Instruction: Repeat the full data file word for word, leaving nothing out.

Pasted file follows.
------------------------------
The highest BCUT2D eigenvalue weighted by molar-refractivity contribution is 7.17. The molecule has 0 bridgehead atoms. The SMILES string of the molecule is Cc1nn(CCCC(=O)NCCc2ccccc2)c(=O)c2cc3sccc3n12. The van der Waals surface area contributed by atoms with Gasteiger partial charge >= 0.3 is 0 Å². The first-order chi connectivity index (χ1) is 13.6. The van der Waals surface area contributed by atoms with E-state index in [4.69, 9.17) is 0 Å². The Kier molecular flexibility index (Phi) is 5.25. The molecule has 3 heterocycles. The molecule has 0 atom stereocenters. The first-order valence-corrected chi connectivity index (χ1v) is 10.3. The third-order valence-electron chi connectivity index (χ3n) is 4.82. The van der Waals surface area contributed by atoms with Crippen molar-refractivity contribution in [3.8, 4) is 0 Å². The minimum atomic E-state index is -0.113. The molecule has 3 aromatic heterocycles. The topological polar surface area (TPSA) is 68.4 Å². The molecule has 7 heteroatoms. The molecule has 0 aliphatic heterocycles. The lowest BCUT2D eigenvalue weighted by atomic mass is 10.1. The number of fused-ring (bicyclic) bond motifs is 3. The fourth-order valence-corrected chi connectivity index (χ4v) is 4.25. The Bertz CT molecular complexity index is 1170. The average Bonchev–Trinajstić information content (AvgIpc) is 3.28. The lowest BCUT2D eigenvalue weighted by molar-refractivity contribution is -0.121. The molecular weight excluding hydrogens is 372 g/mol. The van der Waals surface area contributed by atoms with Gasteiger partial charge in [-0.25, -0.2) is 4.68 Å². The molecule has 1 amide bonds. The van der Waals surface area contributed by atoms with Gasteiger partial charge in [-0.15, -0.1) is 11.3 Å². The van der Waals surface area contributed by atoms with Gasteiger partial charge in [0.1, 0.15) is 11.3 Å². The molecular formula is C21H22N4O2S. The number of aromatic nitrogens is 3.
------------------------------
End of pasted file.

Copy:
The highest BCUT2D eigenvalue weighted by molar-refractivity contribution is 7.17. The molecule has 0 bridgehead atoms. The SMILES string of the molecule is Cc1nn(CCCC(=O)NCCc2ccccc2)c(=O)c2cc3sccc3n12. The van der Waals surface area contributed by atoms with Gasteiger partial charge >= 0.3 is 0 Å². The first-order chi connectivity index (χ1) is 13.6. The van der Waals surface area contributed by atoms with E-state index in [4.69, 9.17) is 0 Å². The Kier molecular flexibility index (Phi) is 5.25. The molecule has 3 heterocycles. The molecule has 0 atom stereocenters. The first-order valence-corrected chi connectivity index (χ1v) is 10.3. The third-order valence-electron chi connectivity index (χ3n) is 4.82. The van der Waals surface area contributed by atoms with Crippen molar-refractivity contribution in [3.8, 4) is 0 Å². The minimum atomic E-state index is -0.113. The molecule has 3 aromatic heterocycles. The topological polar surface area (TPSA) is 68.4 Å². The molecule has 7 heteroatoms. The molecule has 0 aliphatic heterocycles. The lowest BCUT2D eigenvalue weighted by atomic mass is 10.1. The number of fused-ring (bicyclic) bond motifs is 3. The fourth-order valence-corrected chi connectivity index (χ4v) is 4.25. The Bertz CT molecular complexity index is 1170. The average Bonchev–Trinajstić information content (AvgIpc) is 3.28. The lowest BCUT2D eigenvalue weighted by molar-refractivity contribution is -0.121. The molecular weight excluding hydrogens is 372 g/mol. The van der Waals surface area contributed by atoms with Gasteiger partial charge in [-0.25, -0.2) is 4.68 Å². The molecule has 1 amide bonds. The van der Waals surface area contributed by atoms with Gasteiger partial charge in [-0.15, -0.1) is 11.3 Å². The van der Waals surface area contributed by atoms with Gasteiger partial charge in [0.1, 0.15) is 11.3 Å². The molecular formula is C21H22N4O2S. The number of aromatic nitrogens is 3.